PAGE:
Shakespeare in the Autumn

During September and October I have seen six different Shakespeare productions, each of which has tried to do something different to bring the text to life, or to relate the themes more closely to contemporary issues. What have they done and has this been successful?

Othello from English Touring Theatre (reviewed here) at Oldham Coliseum was presented on a dazzling fluorescent lit stage. Powerful staging but not always the pace to go with it. This was an Othello with the ambition to relate to modern day events, to reflect the challenges we see both nationally and globally of ‘them’ and ‘us’. Although true to the original text, the direction focused on Othello’s race and religion which gave us a fascinating new insight into how he was perceived as ‘them’. But there aren’t enough pertinent lines in Othello to carry this through and the idea seemed to dissolve into more traditional themes towards the end. You can only go so far if you stick with Shakespeare’s lyrics.

In the Royal Exchange’s Queen Margaret (reviewed here) writer Jeanie O’Hare constructed a play where the words are largely Shakespeare’s, drawn from his early history cycle, and created a new role for Margaret of Anjou. An excellent idea, but one that again shows the limitations of Shakespeare’s lines in trying to do something new. The DNA remains from Margaret’s original lines written as a supporting role, often to further the plot as opposed to developing character. I wanted to see much more of who she really was, how she thought. However the play did effectively address contemporary themes around how we trust our leaders to do the right thing, that leaders act in their own interests, and that leaders impose austerity and make people suffer. Perhaps very little has changed over the centuries.

Macbeth at the Lowry from National Theatre (reviewed here) was a hyperreal video game production for the teenagers of this generation and was easily the most technically ambitious of the versions I saw, creating on the stage the same feel as in a video game. Out went the rhythm of the text, although the narrative was true to what we usually see. The witches became all-seeing and the central relationship between Macbeth and Lady Macbeth was original and convincing. More a question of appealing to a specific age group than trying to change the message.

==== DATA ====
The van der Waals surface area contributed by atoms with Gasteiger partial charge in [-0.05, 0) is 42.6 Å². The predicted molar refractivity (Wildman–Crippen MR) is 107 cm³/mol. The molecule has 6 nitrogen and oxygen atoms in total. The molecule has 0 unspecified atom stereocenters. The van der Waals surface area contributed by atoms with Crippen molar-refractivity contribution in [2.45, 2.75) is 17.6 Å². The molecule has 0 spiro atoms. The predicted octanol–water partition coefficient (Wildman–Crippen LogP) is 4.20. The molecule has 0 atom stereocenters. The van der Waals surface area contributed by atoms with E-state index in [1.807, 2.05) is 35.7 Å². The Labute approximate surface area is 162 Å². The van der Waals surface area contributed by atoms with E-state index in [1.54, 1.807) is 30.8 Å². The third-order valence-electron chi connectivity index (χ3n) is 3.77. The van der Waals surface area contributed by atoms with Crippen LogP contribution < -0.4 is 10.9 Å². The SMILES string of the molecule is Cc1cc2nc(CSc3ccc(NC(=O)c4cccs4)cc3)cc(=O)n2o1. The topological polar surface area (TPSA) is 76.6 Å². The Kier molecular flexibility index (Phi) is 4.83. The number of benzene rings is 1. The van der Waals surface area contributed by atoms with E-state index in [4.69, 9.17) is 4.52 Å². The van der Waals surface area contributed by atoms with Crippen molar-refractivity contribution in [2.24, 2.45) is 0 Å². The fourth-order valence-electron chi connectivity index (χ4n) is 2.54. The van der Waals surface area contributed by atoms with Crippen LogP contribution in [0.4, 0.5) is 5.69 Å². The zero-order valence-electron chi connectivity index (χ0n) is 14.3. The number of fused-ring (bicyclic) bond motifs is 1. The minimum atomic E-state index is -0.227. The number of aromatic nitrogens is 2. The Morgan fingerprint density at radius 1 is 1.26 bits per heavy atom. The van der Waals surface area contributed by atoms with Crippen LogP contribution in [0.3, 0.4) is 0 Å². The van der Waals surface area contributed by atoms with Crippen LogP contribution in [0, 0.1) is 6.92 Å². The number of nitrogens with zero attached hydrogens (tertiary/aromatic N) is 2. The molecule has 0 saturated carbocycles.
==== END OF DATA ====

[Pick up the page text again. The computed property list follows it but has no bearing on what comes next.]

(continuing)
OthelloMacbeth at HOME (reviewed here) cut both Othello and Macbeth back to seventy minutes each of the bare bones, then spliced them together to bring the women to the fore. As a result, we looked afresh at what these plays were trying to tell us, and the message was compelling. But doing this carries risks as the key decision is whether to cut character or narrative. Perhaps the relationships in Othello are more complex as the play relies on the interplay of Othello, Desdemona, Iago and Emilia to work, so it was inevitable that some of these relationships became too shallow to pay off at the end of the first part. However, by drawing themes of ambition and revenge through to Macbeth, allowing Lady Macbeth to drive the play, this Macbeth was easily one of the best versions I have ever seen. Shakespeare is a complex animal to play with!

At the Traverse in Edinburgh, The Macbeths from Citizens Theatre (not reviewed) cut virtually all the lines outside the private space between Macbeth and Lady Macbeth, setting the play simply in their bedroom. Recorded tape stored in a divan drawer was cleverly used to describe the external murder scenes so critical to the development of both characters. Focusing on the dynamic and emotion between the couple set this within a more universal timeframe, reinforced by female actors playing both roles. This became a powerful analysis of the two people, about relationships, power and mental health – a timeless message.

But of the six Shakespeares I have seen in the past six weeks the one that had the greatest impact was the last, Henry V at Manchester Cathedral. It is of course hard not to be impressed with the grandeur of the venue, but it was the humanity of the production that will sit in my memory. Set in 1915 with French and British soldiers re-enacting the Henry V of 1415, this production used perhaps 90 minutes of the original text, yet captured the essence of the world of war perfectly. Armies that once fought each other for France now came together to defend France. What has changed in the meantime? Is there really much difference between our experience of war in 1415 and 1915? Ultimately it is people that matter.

History repeats. People don’t really change. But our societal norms do change and perhaps we should be less rigid in sticking to the original text when that is the change we want to show. The best productions have added to what Shakespeare had to say.

Theatre lover, amateur director, occasional actor, writer.

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